Get help navigating Ontario’s health care system and connecting with the programs or services you’re looking for. Learn more

Media Contacts

Vanessa De Matteis
Office of the Minister of Long-term Care
[email protected]

Ministry of Long-Term Care Media Line
Communications Branch
[email protected]


Challenges encircle Ring of Fire project. – Sault Star

Oct 22, 2021

Australia’s BHP Group Ltd, one of the world’s largest miners, on Wednesday offered 75 cents in cash for each share of Toronto’s Noront Resources Ltd., as a bidding war erupts for control of the mineral claims on land around northern Ontario’s remote James Bay lowlands, colloquially known as the Ring of Fire.

That offer beats a bid of 70 cents per share that Wyloo Metals Ltd, backed by Australian billionaire Andrew Forrest, placed on Monday.

Even as BHP offers $419 million in cash for Noront — and Wyloo could still raise its own offer before  Nov. 9 when shareholders must tender their vote — a larger question looms about whether its projects in the Ring of Fire would ever be developed into mines.

Read More: https://www.saultstar.com/business/challenges-encircle-ring-of-fire-project

Sabrina Maddeaux: Indigenous leaders are rightfully scorning Trudeau’s hypocrisy on reconciliation – National Post

Oct 21, 2021

Trudeau’s Liberals have a long history of co-opting progressive causes to meet their own ends with little intent of actually progressing anything

One would hope being eviscerated by Tk’emlúps te Secwépemc Kukpi7 (chief) Rosanne Casimir on live television would serve as a wake-up call. This week, she rightly and forcefully reprimanded Prime Minister Justin Trudeau over his choice to vacation in Tofino, B.C. rather than engage in actual reconciliation on the first-ever National Day for Truth and Reconciliation.

The vast discrepancy between what Trudeau says about Indigenous rights and what Trudeau does regarding Indigenous rights has never been quite so crystal clear. While many, many words have been written on the topic, the saying a picture paints a thousand words holds true, and the pictures of our prime minister strolling the beach on a day of national mourning and reckoning he himself created spoke volumes.

Read More: https://nationalpost.com/opinion/sabrina-maddeaux-indigenous-leaders-are-rightfully-scorning-trudeaus-hypocrisy-on-reconciliation

Laurier’s Social Justice and Solidarity Week Events Focus on Indigenous Treaties, Land Back and Reconciliation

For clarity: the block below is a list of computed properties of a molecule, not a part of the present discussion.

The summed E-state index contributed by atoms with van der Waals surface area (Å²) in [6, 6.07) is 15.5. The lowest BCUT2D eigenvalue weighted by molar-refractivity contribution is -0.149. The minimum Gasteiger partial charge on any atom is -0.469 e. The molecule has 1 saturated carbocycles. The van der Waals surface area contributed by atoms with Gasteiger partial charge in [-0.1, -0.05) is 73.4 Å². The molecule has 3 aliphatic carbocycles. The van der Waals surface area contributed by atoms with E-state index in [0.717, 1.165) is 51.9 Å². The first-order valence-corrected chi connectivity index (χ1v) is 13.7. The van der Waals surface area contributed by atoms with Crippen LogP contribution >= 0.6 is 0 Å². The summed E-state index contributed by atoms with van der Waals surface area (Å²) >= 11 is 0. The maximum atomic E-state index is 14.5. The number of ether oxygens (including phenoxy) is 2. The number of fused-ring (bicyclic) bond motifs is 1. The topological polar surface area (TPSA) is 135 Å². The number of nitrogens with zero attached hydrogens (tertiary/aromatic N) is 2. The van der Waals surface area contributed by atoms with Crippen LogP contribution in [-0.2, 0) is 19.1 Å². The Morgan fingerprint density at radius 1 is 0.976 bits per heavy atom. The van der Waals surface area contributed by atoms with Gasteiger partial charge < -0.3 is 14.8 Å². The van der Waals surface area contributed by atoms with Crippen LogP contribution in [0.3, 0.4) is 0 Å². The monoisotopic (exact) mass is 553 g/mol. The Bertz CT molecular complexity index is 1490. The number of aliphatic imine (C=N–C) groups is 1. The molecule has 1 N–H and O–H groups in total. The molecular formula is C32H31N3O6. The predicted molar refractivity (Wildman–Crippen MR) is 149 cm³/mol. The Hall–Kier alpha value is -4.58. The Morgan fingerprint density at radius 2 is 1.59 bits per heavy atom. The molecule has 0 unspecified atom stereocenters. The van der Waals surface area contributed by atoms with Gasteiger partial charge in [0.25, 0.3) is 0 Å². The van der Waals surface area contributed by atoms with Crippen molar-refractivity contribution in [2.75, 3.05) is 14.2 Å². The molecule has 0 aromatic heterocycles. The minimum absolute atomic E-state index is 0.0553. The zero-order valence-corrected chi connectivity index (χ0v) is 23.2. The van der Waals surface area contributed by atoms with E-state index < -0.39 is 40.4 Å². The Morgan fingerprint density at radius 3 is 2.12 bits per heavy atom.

Oct. 22, 2021

Laurier’s Social Justice and Solidarity Week events focus on Indigenous treaties, Land Back and reconciliation

WATERLOO – Wilfrid Laurier University’s Office of the Associate Vice-President: Equity, Diversity and Inclusion will host Laurier’s inaugural Social Justice and Solidarity Week from Oct. 25 to 29 with a focus on Indigenous treaty recognition, the Land Back movement and reconciliation.

Public events will showcase work encompassing advocacy, solidarity efforts, human rights and social justice issues. All events are open to the public and will be held virtually. Participants are encouraged to register as soon as possible, as capacity is limited.

For the full news release, visit: https://www.wlu.ca/news/news-releases/2021/oct/lauriers-social-justice-and-solidarity-week-events-focus-on-indigenous-treaties,-land-back-and-reconciliation.html


Terry Roswell, Equity, Diversity and Inclusion Support Coordinator
Wilfrid Laurier University
[email protected]

Beth Gurney, Director: Strategic Communications and Community Engagement
Wilfrid Laurier University, Brantford campus
[email protected]

NAFC Mental Health Program and Services Support – Bell Diversity Fund

Through the Bell Diversity Fund, the NAFC is seeking proposals for microgrants ($10,000 to $50,000) to fund programs, services and/or supports addressing mental health. Funds will be administered on a rolling basis until the total budget of $200,000 is spent.

Some examples of how the microgrants can be used:

  • Supports to existing programs and initiatives needed to scale up or expand.
  • Continued support to provide wellness checks and packages to alleviate social isolation, especially with Elders
  • Community events and outreach
  • Flexibility to tailor support to what is needed in the community (i.e., wrap around services)
  • Resources and partnership to support Mental health program design
  • Improve online access and connectivity for community members so they can access online resources.

Projects must be completed by March 31, 2022.

Recipients will be expected to share the project results, partnerships, and the project budget.

Your application must describe activities, number of clients, timeline, partnerships and supports required. Recipients will be expected to answer how the objectives were met and the project results, describe partnerships, share a success story and the project budget. The report should address:

  • How has receiving this microgrant helped to support mental health?
  • Did you receive any other support? Did you create or maintain any partnerships through this project?
  • Could you please describe persistent issues around mental health that NAFC should seek further funding for?

How to Apply

Only NAFC Member Friendship Centres and Provincial/Territorial Associations are eligible to apply for this micogrant.

To apply, please visit the NAFC’s Member’s Portal.


National chief looks to put internal strife behind, make AFN ‘relevant’ again – APTN News

‘The real work ahead is making sure that the organization does address these criticisms,’ says RoseAnne Archibald on N2N

RoseAnne Archibald hit the ground running after becoming Assembly of First Nations national chief in July—from the frontlines of the lobster wars in Nova Scotia to ground zero for the discovery of unmarked graves in British Columbia.

It’s a bid to build grassroots support for an organization long accused of being irrelevant and cozying up to colonial governments, Archibald explains on the latest episode of Nation to Nation.

“We have to become a relevant organization, we have to get in touch with people, and we have to be connected to people. And so that’s my work as national chief,” she says. “This is why I’m going to communities—because I want them to know that I am here as national chief to support them in their work.”

Read More: https://www.aptnnews.ca/national-news/national-chief-looks-to-put-internal-strife-behind-make-afn-relevant-again/